Having come from a 27-inch 1080p Acer display, I can safely say that once you go to a 4k monitor, it’s nearly impossible to back to anything of lower resolution. Sure, it would have been nice for Samsung to use an IGZO panel for the U28D590D, but it had to keep the price down somehow. There are also rumors that Apple is planning both a 4k Thunderbolt display and Retina iMacs. It’s hard to say how they will compare to the Samsung U28D590D, but they will without a doubt cost more.

The Samsung U28D590D is available on Amazon for $646.

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52 Responses to “Review: Samsung’s U28D590D 28-inch 4k monitor finally brings quality 4k at an affordable price”

  1. TN Panel = Nope, nope, nope.

    Liked by 2 people

  2. PMZanetti says:

    Would be nice if there was a Mac mini that could plug into one of these. What a disgrace Apple. Get with the program.


    • Yunhua Ji says:

      I don’t think Apple will compromise on low quality products. This display is still not officially supported by Apple, that’s why the author feel it unusable at full resolution. No retina optimization.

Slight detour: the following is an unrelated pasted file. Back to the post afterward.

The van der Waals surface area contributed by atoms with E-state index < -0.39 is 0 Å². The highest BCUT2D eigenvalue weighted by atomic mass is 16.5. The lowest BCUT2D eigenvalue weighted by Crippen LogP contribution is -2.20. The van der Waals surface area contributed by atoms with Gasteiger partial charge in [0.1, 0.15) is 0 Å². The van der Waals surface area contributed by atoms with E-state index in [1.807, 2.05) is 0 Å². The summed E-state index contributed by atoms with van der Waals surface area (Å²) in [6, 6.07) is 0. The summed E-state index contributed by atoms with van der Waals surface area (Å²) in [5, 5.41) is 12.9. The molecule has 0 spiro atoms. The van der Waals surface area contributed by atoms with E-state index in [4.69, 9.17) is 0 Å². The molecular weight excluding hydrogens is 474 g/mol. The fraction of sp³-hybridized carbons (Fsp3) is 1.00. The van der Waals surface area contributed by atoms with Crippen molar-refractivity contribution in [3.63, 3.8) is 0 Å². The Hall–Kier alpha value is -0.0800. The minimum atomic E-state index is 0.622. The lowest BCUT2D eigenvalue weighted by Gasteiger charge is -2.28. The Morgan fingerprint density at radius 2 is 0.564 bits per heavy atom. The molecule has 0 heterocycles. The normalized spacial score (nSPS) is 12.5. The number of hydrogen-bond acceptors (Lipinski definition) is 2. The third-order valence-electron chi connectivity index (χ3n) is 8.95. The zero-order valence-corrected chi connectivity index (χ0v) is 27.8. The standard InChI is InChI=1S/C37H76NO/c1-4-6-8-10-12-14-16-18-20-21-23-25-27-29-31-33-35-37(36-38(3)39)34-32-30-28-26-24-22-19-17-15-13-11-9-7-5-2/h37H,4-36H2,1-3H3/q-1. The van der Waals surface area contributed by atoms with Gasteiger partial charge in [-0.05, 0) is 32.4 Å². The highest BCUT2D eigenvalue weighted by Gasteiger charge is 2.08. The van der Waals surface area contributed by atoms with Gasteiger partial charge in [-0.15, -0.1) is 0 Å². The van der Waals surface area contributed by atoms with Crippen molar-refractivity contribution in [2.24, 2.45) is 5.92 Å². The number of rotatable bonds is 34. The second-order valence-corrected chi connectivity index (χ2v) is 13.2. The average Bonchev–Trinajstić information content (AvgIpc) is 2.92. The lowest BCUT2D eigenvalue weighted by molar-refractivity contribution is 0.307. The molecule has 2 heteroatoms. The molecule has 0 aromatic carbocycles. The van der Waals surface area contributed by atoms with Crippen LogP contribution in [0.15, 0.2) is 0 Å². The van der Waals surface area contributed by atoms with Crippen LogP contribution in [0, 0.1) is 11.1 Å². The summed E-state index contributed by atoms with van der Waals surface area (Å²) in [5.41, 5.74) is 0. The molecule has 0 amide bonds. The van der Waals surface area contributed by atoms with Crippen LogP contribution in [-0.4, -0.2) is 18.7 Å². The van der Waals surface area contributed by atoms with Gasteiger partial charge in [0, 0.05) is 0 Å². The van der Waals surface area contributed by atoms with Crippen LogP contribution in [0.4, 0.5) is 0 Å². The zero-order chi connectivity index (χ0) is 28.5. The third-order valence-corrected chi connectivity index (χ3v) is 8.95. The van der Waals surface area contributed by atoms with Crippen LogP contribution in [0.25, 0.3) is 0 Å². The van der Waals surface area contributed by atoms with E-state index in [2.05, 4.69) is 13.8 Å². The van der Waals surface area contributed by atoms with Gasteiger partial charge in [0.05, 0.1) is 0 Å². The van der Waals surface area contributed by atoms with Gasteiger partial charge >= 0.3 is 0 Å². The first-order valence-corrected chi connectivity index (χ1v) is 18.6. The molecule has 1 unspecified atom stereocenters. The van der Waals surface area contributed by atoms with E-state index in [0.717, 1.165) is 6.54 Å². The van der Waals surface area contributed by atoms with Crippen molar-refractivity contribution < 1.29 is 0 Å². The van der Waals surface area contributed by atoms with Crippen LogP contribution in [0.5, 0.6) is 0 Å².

• There is Retina optimization. Just like on a Retina Macbook Pro, there are settings to adjust the resolution. The “pixel doubled Retina” setting is there.


    • rafalb177 says:

      I’d still prefer the Mac mini as it is rather than cheap half-ass solution form Samsung.


    • It’s not Apple’s fault. It’s Intel’s since they provide the integrated graphics chipset driving the display. If you want a discrete graphics card, then buy a Mac with a discrete graphics card.

      Liked by 1 person

      • Actually it is Apple who does not offer any dedicated mobile graphics cards on 13 inch models. You Mac people are funny you come off as holier than thou computer aficionado’s when in reality you know little about computers and to boot you don’t even know the specs and available options on your beloved products.